Are SSRIs effective?
Professor Wayne Drevets examines the efficacy of selective serotonin reuptake inhibitors (SSRIs) in treating depression. Not all patients respond well to SSRIs and may need different treatments.
The efficacy of selective serotonin reuptake inhibitors has been a matter of considerable debate, there are several reasons for that. One reason is because they do have limitations. We usually as psychiatrists have a rule of thumb that one third of people are going to do very well with SSRIs, another third are not going to respond at all to them, and then another third are going to get somewhat better with them. One of the things that Iâ€™ve found clinically is a real problem, and this has been variably reported in the literature but not very well characterized yet, is that some individuals who initially respond quite well to SSRIs, the effectiveness will wear off over time. So even though they start out having a great response, over time they will lose their effectiveness. Itâ€™s been controversial about whether this class of drugs is more prone to have that wearing-off effect than previous classes like the old tricyclic antidepressants. At any rate, itâ€™s left us in the field with the need to find more effective medications. Another thing that we do in the field is we often end up combining serotonin reuptake inhibitors with antidepressants that have other mechanisms of action. Often by combining antidepressant treatments that have multiple mechanisms of action we can then get people well and keep people well. But often that takes patience on the part of the individuals with depression. They may have to work with a doctor for a couple of years or more to find that combination thatâ€™s going to get them well and keep them well.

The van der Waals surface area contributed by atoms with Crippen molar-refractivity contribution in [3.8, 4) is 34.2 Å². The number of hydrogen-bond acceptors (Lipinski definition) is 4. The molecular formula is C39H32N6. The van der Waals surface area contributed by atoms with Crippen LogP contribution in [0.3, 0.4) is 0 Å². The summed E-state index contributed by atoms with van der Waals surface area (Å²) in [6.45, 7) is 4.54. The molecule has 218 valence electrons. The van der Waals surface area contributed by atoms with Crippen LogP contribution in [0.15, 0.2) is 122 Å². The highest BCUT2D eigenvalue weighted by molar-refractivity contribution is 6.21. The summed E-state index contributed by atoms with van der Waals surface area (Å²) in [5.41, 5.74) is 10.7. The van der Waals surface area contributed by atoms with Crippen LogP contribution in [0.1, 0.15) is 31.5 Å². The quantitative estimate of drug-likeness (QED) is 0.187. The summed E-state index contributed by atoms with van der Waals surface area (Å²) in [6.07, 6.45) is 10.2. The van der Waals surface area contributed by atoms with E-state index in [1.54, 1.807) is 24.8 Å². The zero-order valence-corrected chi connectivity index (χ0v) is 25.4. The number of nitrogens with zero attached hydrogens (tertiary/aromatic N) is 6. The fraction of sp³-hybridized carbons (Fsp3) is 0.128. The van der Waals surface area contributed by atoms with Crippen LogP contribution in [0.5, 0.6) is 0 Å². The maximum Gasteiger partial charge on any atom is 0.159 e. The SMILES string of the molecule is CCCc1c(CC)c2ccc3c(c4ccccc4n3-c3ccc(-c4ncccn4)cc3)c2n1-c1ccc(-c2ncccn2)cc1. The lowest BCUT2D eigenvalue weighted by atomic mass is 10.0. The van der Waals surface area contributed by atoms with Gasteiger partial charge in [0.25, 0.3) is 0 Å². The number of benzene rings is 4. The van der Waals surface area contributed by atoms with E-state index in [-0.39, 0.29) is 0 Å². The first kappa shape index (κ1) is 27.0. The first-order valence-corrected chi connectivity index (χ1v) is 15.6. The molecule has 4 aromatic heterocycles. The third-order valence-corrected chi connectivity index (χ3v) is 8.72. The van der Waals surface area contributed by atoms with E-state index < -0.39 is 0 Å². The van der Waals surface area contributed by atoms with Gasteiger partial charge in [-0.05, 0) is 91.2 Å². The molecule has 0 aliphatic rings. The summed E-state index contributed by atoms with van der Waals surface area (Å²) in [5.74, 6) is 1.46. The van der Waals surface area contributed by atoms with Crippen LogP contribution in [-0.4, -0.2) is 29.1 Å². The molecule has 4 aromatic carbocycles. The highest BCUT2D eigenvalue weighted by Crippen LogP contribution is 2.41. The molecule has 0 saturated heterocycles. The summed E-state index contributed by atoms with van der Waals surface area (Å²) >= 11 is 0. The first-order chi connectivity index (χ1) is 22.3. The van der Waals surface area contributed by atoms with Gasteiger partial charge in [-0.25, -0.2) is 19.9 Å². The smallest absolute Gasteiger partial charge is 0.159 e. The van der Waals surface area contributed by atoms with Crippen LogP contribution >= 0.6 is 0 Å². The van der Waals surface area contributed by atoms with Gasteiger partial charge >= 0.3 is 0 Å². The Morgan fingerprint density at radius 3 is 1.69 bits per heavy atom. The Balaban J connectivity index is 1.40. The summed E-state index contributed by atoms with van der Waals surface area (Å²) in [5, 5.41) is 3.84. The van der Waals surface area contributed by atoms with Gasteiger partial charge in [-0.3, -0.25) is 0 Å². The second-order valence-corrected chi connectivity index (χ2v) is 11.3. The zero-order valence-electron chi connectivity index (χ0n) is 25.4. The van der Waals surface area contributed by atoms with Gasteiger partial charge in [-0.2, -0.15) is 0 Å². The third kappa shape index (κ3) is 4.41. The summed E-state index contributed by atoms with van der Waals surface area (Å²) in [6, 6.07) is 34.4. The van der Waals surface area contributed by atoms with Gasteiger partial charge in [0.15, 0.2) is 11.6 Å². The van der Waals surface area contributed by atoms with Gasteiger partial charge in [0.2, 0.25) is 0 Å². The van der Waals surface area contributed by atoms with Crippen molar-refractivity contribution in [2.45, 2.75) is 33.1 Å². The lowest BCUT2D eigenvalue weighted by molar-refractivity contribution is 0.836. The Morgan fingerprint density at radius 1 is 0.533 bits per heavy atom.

ssri, ssris, selective serotonin reuptake inhibitors, antidepressants, efficacy, psychiatrists, wayne, drevets
Professor Wayne Drevets discusses the serotonin system in relation to depression. Drugs that block serotonin reuptake in the brain (SSRIs) are commonly used to treat depression.
Doctor Jon Lieberman discusses the propsed mechanism of Selective Serotonin Reuptake Inhibitors (SSRIs), a controversial treatment for depression.
Professor James Potash discusses recent findings that question the effectiveness of serotonin reuptake inhibitors (SSRIs).
A review of antidepressant medications.
Serotonin is the biochemical most commonly associated with depression. Professor Wayne Drevets discusses other systems including norepinephrine, glutamate, and dopamine.
An overview of depression-related content on Genes to Cognition Online.
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Although writers have described episodes of depression since antiquity, only recently have we recognized that the depressive disorders are among the most common and disabling medical conditions throughout the world.
The 5-HTT gene has been associated with both depression and autism.
"Over time, the aggregate risk of completed suicide is likely to be much lower with treatment than without treatment," says Steve Hyman, former director of the National Institute of Mental Health.